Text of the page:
If you follow the latest dismal news from Washington, you know that Republicans in Congress are threatening to shut down government funding unless lawmakers go along with eliminating Obama Care. The deadline for passing a budget is Monday, Sept. 30.
Republicans so far say they are willing to shut down the government if Democrats don’t agree to defund Obama Care.
The odd thing about the standoff is that Republicans want to punish Democrats for pushing through what was essentially a Republican health care plan.
During Democrat Bill Clinton’s first term, the president and his Democratic allies in Congress tried to pass a program to provide health coverage to all Americans. The Clinton plan
essentially was to require all employers to furnish health coverage, with an individual mandate to cover everyone else, and subsidies to help people who couldn’t afford the coverage.
Everyone would have been required to buy insurance from new regional health alliances. A key element of the plan was “managed competition,” i.e., there would be a standard benefits package, with insurers competing on quality and cost.
Republicans countered with their own plan, drawn up by the conservative Heritage Foundation. It would essentially have preserved the current system, but imposed an individual mandate for everyone to buy health insurance and provided subsidies to the poor.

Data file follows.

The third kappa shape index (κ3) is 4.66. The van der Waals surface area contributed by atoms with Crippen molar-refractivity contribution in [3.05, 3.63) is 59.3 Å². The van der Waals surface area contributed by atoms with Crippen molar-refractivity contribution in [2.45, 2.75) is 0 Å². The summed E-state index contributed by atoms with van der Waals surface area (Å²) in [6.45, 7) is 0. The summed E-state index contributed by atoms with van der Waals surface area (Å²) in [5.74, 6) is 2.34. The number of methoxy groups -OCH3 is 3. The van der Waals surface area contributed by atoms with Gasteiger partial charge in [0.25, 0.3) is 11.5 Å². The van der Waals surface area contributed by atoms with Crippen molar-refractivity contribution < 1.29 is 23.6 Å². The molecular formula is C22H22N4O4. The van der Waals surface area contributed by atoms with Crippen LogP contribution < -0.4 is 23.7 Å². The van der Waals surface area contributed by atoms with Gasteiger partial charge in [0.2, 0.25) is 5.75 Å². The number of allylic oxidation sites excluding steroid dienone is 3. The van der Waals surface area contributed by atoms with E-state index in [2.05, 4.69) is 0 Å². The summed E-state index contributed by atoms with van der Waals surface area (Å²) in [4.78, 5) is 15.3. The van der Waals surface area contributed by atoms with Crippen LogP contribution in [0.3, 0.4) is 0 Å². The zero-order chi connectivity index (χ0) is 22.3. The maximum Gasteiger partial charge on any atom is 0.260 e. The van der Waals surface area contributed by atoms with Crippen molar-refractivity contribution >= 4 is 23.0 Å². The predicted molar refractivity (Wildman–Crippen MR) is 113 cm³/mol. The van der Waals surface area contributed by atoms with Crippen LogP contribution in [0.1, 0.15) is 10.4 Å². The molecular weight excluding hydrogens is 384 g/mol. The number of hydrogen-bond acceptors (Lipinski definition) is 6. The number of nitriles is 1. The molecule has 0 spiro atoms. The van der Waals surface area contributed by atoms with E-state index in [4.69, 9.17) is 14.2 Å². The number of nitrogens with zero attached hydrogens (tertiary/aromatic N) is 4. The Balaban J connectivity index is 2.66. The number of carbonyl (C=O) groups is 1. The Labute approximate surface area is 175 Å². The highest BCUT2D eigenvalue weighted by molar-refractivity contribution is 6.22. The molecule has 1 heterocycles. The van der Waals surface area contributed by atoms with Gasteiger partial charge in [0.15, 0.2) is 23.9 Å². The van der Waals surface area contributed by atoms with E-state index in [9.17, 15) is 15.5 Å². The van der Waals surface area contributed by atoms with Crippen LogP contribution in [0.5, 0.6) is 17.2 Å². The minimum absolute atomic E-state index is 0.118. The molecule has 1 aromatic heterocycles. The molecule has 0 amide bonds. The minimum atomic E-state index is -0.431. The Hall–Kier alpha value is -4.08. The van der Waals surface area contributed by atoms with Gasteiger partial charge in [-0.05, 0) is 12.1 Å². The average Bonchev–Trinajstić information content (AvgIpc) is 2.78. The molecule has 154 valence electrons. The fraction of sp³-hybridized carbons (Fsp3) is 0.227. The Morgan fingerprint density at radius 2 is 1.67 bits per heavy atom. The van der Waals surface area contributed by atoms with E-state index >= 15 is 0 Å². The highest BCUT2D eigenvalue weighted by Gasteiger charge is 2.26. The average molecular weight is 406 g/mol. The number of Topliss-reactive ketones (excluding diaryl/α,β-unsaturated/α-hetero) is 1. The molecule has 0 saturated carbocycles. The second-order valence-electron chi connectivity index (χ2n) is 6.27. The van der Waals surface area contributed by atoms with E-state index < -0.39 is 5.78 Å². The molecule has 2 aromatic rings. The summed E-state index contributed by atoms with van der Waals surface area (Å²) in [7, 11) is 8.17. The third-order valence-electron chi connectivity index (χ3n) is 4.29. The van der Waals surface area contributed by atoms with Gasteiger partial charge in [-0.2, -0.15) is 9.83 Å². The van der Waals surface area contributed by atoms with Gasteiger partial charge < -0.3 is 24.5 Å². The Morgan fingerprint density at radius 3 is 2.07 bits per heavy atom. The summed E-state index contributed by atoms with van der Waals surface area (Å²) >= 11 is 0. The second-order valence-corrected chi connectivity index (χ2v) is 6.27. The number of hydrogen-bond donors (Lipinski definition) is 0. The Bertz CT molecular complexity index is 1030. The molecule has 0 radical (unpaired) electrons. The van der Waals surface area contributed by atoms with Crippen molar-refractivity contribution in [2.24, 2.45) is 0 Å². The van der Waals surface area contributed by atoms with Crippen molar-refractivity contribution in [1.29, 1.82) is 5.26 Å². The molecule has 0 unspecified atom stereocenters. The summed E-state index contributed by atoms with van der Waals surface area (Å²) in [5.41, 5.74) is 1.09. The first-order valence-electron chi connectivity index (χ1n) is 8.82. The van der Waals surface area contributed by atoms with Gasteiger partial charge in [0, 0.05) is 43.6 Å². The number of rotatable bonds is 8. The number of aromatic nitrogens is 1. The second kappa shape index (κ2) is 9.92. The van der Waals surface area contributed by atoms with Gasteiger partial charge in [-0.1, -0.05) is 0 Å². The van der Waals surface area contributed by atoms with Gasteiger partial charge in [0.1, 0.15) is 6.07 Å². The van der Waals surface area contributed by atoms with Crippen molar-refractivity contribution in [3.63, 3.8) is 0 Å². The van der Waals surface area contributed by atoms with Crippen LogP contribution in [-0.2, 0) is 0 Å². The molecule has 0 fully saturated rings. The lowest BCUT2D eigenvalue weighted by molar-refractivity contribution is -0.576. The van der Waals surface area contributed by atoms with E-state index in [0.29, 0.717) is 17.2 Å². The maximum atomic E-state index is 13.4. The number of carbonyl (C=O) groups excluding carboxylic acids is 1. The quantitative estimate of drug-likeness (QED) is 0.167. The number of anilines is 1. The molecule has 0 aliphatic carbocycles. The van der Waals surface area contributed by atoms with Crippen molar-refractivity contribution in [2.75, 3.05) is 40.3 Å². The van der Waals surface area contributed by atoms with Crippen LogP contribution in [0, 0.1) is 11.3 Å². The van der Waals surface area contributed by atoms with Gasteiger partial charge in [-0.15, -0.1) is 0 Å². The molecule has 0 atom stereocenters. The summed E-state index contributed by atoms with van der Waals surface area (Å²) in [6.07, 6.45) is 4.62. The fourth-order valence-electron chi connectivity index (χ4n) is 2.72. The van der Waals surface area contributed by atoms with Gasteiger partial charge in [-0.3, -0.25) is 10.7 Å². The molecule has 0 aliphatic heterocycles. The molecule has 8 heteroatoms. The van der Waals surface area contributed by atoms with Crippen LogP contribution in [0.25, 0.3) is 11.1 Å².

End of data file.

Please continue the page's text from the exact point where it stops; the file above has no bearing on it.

The Romneycare plan that then-Gov. Mitt Romney signed into law in Massachusetts was very similar to the Heritage Foundation plan, and so was Obama Care, the plan that Democrats pushed through during Obama’s first term. The Obama plan, whatever you think of it, was much less radical than what many Democrats would have preferred.
Republicans, then, are trying to repeal a plan that’s very similar to what their 2012 presidential nominee back when he was a governor, and very similar to what Republicans backed during the Clinton administration.
One final bit of irony: The current leadership of the Heritage Foundation
is pushing for the Obama Care repeal effort. This is a particular sore spot with conservatives who don't like Obama Care but who think shutting down the government will only hurt Republicans.
See, for example, this Wall Street Journal editorial,
which complains, "These columns opposed ObamaCare before it was known by that name, and we may have even been the first to call it by that name. We also don't need any lectures about principle from the Heritage Foundation that promoted RomneyCare and the individual mandate that is part of ObamaCare. Or from cable TV pundits who sold Republicans on Mitt Romney despite RomneyCare." See also this column by James Taranto,
who also thinks the defunding effort is a bad idea politically.